The opportunities to work with models and shoot portraits have been rare since moving back to the Bay Area after school. While at school I had many close friends that lived nearby with copious amounts of free time to lend to my photographic endeavors. Not so much where I live now. While I have plenty of close friends most live out of state or have demanding jobs making weekend meetups difficult. As much of a planner as I am it is a sense of spontaneity that often enhances the atmosphere of a shoot as well.
Recently I met a fellow creative personality who was more than willing to pose in front of my lenses. Keeping with that concept spontaneity we organized an impromptu shoot at one of my favorite local spots, the Baylands in Palo Alto.
The Baylands area consists of the marshy wetland biome that borders the bay throughout the Peninsula. The sodden ground and scattered brush landscape is very flat allowing the late afternoon and dusk light to linger long. Previous shoots here have given me the extra ability to be able to gauge how the light fades to night as well as the best places to shoot.
With Candice we took an adventurous pace and decided to go out along the various boardwalks that litter the swampy scenery. Boardwalk is definitely an apt term to describe the dilapidated planks of two by tens. The salty air and ever present exposure to the sun has warped the wooden walkways into roller coasters of trails. As one walks along some down these rickety roads a careful eye must lookout for missing planks, paper thin rotted supports, and the occasional downward dip into the tidal swamp.
In addition to these man made leading lines are the large electrical transmission towers that amble across terrain like the strides of a giant. Somehow these artificial but functional monoliths add a strange beauty to the otherwise flat land.
Working with these elements we sauntered down the winding paths; taking advantage of the dying sunlight. I had brought a bag of potential props including my Canon AE-1 with colorful strap. Immediately I suggested incorporating it which turned out quite well.
As with all serious shoots I try to come prepared both with a mental blueprint for several shot ideas as well as what sense or feeling I aimed to capture. For the latter I was really working on embodying a sense of adventure, happiness, and perhaps a touch of wanderlust. Balancing that to the expected improvisation of reality I found my eye more focussed on capturing the goofy seriousness that Candice brought to the shoot.
As I ramble about my motives and preparation, a shoot is really a two way activity with as much of the final imagine be constructed by the model as the photographer. The photographer is more of a hunter attempting to both look for but also create the image. While the model is literally the subject she also contributes an altogether vital and unique interpretation of what she believes the photographer wants (or what she wants). More often than not it is actually her defining the vibe and look of the shoot.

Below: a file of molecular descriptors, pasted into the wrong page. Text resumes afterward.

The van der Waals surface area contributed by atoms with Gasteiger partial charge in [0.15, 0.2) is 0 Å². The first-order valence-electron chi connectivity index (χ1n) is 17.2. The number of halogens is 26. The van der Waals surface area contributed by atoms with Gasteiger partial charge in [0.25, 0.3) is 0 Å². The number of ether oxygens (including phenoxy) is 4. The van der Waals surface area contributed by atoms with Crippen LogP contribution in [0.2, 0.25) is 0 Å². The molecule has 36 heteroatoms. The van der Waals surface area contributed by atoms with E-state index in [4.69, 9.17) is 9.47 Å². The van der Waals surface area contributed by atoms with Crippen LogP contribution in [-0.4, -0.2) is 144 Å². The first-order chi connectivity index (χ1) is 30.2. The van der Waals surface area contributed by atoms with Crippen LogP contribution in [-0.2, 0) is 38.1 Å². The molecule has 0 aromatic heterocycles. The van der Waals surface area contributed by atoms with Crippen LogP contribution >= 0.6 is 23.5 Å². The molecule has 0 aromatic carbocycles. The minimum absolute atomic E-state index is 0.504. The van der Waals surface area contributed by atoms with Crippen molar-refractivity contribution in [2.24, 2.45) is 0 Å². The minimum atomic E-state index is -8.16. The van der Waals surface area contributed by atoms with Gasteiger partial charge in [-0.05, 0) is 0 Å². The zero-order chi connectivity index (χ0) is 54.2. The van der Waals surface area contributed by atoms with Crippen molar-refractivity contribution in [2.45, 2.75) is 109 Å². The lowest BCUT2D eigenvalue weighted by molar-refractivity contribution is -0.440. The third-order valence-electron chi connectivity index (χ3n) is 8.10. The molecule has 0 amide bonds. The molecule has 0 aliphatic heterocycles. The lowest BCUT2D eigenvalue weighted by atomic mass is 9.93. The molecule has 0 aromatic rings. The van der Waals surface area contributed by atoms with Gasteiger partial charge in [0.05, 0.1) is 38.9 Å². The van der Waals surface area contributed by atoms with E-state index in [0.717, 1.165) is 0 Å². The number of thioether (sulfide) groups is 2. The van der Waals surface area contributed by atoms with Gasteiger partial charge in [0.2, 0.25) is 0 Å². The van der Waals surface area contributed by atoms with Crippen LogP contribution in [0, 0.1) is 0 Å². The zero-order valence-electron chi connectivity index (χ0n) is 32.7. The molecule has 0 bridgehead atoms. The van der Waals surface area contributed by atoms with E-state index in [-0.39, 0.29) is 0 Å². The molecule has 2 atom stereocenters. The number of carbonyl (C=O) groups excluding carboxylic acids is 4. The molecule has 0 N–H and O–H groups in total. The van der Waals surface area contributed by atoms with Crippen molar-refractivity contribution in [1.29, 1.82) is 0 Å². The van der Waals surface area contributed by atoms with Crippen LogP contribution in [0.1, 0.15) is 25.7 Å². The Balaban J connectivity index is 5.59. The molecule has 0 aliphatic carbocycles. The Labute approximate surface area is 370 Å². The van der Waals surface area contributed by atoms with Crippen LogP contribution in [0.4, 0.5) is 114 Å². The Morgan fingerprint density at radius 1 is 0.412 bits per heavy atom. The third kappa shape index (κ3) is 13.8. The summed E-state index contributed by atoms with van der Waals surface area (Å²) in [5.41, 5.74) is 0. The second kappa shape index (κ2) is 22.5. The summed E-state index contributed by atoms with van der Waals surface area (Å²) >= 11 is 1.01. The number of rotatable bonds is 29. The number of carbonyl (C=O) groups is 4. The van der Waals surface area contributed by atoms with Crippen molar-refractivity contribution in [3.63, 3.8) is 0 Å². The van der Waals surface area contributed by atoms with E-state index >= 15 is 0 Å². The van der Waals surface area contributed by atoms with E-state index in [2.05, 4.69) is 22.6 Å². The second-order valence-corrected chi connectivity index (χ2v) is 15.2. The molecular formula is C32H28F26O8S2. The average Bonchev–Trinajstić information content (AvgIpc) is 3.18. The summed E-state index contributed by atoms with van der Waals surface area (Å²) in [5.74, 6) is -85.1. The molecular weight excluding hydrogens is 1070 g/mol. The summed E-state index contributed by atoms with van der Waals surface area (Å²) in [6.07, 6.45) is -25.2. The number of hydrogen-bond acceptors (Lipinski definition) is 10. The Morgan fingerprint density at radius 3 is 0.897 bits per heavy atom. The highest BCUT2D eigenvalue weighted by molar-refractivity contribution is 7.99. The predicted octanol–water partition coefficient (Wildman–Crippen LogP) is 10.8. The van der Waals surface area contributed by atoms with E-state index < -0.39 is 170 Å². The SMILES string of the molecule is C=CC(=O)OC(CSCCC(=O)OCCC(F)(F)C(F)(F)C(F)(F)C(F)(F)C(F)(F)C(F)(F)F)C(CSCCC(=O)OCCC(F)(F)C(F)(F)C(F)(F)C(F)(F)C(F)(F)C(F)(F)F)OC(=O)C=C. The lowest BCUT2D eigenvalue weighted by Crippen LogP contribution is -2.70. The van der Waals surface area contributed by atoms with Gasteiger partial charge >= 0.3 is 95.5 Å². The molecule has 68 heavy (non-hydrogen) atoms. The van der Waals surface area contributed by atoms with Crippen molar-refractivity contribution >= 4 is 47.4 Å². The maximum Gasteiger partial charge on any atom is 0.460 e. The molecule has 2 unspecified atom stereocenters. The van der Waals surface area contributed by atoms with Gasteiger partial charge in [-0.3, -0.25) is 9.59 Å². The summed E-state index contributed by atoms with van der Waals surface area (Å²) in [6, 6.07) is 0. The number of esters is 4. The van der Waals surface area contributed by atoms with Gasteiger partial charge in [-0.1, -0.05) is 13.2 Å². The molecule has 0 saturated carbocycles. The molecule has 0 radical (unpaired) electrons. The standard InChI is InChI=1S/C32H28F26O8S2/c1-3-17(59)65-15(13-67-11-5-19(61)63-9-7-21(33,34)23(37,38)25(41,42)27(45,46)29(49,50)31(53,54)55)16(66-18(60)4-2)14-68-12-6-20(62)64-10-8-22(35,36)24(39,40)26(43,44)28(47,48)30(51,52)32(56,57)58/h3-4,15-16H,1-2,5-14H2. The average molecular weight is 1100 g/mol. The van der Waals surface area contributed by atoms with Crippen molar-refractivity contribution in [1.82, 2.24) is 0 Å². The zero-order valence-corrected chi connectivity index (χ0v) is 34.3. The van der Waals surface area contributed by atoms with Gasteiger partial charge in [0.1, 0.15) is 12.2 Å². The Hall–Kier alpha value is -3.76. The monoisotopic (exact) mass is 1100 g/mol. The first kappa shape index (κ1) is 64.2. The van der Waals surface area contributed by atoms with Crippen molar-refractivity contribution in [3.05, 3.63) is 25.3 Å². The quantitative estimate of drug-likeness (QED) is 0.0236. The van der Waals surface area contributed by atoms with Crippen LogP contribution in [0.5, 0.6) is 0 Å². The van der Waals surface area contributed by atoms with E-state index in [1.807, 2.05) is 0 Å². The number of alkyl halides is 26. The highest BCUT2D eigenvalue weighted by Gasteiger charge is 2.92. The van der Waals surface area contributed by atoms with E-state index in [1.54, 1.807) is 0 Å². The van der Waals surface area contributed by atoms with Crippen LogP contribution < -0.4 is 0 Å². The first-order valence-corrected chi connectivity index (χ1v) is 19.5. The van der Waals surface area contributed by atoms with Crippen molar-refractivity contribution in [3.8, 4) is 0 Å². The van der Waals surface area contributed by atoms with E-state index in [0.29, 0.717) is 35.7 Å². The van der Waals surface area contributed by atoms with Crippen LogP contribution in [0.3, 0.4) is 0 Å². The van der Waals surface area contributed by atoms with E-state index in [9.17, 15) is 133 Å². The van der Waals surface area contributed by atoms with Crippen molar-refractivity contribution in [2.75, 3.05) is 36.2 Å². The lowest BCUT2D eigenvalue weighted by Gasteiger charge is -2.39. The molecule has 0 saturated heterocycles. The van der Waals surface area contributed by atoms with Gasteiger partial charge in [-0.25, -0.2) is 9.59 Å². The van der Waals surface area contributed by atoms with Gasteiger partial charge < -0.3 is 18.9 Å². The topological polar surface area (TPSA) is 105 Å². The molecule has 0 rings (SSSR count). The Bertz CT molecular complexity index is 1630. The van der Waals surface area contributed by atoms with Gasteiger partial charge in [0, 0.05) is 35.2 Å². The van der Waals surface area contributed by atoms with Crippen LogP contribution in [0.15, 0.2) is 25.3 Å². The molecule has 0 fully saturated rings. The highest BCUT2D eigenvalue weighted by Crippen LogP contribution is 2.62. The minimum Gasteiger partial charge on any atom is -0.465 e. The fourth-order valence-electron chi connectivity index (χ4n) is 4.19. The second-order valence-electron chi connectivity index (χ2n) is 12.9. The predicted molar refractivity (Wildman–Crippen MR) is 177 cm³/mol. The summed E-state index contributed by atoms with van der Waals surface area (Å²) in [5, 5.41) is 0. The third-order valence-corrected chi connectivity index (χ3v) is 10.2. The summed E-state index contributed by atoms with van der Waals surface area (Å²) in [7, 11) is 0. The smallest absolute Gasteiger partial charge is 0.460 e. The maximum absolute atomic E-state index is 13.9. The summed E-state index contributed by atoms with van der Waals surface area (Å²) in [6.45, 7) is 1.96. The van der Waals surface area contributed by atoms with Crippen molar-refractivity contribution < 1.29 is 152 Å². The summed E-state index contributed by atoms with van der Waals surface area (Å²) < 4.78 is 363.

After exploring the planks, as the sun did finally go behind the modest distant hills, we made our way to a small dock along a shallow slough. Pulling out the prop bag I grabbed a strand of battery powered LEDs I had bought several years back but never used. I understand that using them is pretty basic these days I couldn't help myself. The golden yellow hue of the lights contrasted really nice with the deepening prussian blue of encroaching dusk.
As I finished off that roll of Kodak Portra 400 I loaded up my last roll of Cinestill 800T. My thoughts being that extra speed and tungsten balance would work well with the near night like light that was left. Putting the hipster light string away I then pulled out a pile of sparklers I'd been saving for a moment just like this. After finally getting them to actually light I used them as a direct light source to snag a few closer shots. Unfortunately the alpha nature of the roll of Cinestill I had, plus the constraint of shooting 1/60 second at f/2.4, left the developed shoots looking at least a stop underexposed and very grainy. I was able to work with a few of the more well exposed shots by the few wide snaps I took did not come out.
In all I shot five rolls of film: one Fomapan 100 BW, three Kodak Portra 400, and one Cinestill 800T. In terms of keepers this shoot had probably the highest percentage I've had from a shoot in several years. At a glance I would say around 50% are worth public viewing. And of that other half almost all are properly focussed and exposed, the culling threshold being poses and angles that didn't completely work out. I used the 105mm f/2.4 lens on the big Pentax almost entirely with a dozen or so shots with the wider 55mm f/4.
With both the Fomapan and Portra I purposely over exposed each frame by at least one stop. Basically I rated the Fomapan 100 at ei 50 and the Portra at around ei 160 or even ei 100. The denser negatives had loads of delicious shadow detail and retained their highlights surprisingly well.
It was refreshing being able to do a portrait shoot. It was even more fulfilling to work with a someone that was as excited and intent upon the shoot as I was and I think that really shows in the photos. I hope to be able to do more shoots with Candice soon!